Education in China cannot be separated from indoctrination, and there are numerous indications, at least in interpersonal relations, that Chairman Mao's counsel — " without adopting an honest attitude it is fundamentally not possible to accomplish a number of things in the world" — has been heeded. Through either education or coercion or both, China has become a country where petty crime has largely been abolished and where there is considerable trust in relations between people. Once again, however, it is important to make a clear distinction between personal honesty and its almost incidental relationship to the characteristically casual approach toward accuracy in statistical reporting. Undoubtedly there has been and continues to be some outright falsification in recordkeeping — the examples presented above clearly reveal this fact. But probably more important in terms of the overall effect on the collection of data are the inaccuracies that are not premeditated — that are almost completely unconscious, subconscious, or perhaps semiconscious.
Peking's current policy of involving as many of the production personnel as possible in recordkeeping has to be detrimental to the statistical system. Despite better education, greater overall awareness, and some specialized training, the average worker or peasant still carries with him many of the attitudes of his ancestors, and simply does not understand why approximations will not suffice. Furthermore, he undoubtedly remembers the Great Leap years when the fabrication of statistics was actually sanctioned by the leadership.
As statistics move up the line from the basic production units, they are probably handled by individuals with increasing degrees of competence, although probably not completely devoid of the tradition of casualness in reporting figures. At each administrative level, however, statistical workers are faced with two basic problems. On the one hand, they have very little faith in the abilities of the compilers below them and are therefore well aware of the limitations of the statistical data that reach them. On the other hand, they continue to be subject to the ever-present pressure from the top of reporting only statistics of achievement. Squeezed from both the bottom and the top, they undoubtedly feel compelled to make "adjustments," "corrections" and outright "estimates," and it is very probable that as the statistics move up to people with more and more statistical sophistication, they are subjected to more and more "corrections." With the advantage of having past records available to them, personnel up the line feel they are in a better position to know "what should be" and at the same time meet the criteria of what may be expected. It is true that a factory manufacturing tractors, for example, would be hard put to misreport the number of units produced over a given period of time. But there are hundreds of other records which are not subject to such obvious controls. Statistics from the rural areas are almost impossible to verify, while social statistics not only are subject to a great degree of error, but also are plagued by problems of concept and definition.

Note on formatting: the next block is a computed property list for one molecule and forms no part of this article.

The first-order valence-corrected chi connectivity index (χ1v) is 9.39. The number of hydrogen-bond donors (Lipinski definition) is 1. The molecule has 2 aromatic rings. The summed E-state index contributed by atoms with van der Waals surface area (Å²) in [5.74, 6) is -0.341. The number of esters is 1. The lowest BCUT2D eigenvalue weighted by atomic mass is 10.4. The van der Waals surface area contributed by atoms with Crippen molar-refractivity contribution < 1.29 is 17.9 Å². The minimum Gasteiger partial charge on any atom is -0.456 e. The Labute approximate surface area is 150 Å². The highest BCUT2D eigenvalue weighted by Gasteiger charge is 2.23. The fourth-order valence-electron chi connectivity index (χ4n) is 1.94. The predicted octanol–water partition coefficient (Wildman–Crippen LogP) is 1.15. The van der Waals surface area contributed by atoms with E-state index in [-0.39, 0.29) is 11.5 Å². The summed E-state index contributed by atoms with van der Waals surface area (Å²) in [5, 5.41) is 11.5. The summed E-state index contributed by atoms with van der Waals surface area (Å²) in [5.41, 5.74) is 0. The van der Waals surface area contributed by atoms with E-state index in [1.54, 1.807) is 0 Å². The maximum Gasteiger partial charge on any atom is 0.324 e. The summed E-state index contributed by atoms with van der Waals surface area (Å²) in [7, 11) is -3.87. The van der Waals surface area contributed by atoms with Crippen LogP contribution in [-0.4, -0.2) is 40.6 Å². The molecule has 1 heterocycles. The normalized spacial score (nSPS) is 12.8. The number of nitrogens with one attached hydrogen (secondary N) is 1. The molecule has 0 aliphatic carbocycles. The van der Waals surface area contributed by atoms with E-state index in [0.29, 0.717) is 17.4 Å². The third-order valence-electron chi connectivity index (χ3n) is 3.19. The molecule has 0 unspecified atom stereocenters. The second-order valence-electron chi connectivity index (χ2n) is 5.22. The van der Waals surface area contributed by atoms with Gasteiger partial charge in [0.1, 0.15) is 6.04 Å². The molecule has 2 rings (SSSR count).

The conclusion is almost anticlimactic. China's competitiveness as a nation and as a representative of a rather unique philosophy make her extremely sensitive to anything that could be interpreted as a failure or even a weakness. Since statistics are the basic measure of success, their publication is closely controlled. It would be wrong, however, to conclude that the absence of statistical data from China and about China is only an aspect of security or a manifestation of pride. At least as important is the fact that China has been unable to establish and maintain a system which would produce these data, and therefore the government itself is very short on information which a more advanced nation would consider indispensable. Naturally, Peking has access to masses of statistics not available to anyone else, but most of these data constitute approximations and are adequate only for internal use. Aside from any security considerations, China is no more likely to publish such mediocre statistics for foreign consumption than she is to publish statistics of mediocrity. Generally, released figures are not intentionally falsified by the authorities. Figures and percentages that in no way reflect reality are sometimes intended as internal propaganda to produce confidence and enthusiasm among the masses, but for the most part they simply reflect the general lack of sophistication on the part of the originators and the publishers of such statistics.
Statistics and Planning
Having considered the statistical system, the problems, and the attitudes of the people, the reader must be left puzzled by a major unanswered question: if the statistics in China are really so inadequate, then how does the central government, with its various ministries, agencies, bureaus and other institutions and components, accomplish its essential planning and managerial functions? In the West, where the supply and demand of the free market and the public pressures tend to dictate many of the economic and social policies and decisions, statistics are still considered to be indispensable for almost all decision making. How does a country which presumably has a planned economy manage, for example, to perform such vital functions as the allocation of capital investments, skilled manpower, and other essential resources if the statistical data base is either unavailable or inaccurate? Not as efficiently as it might but, surprisingly, better than one might expect.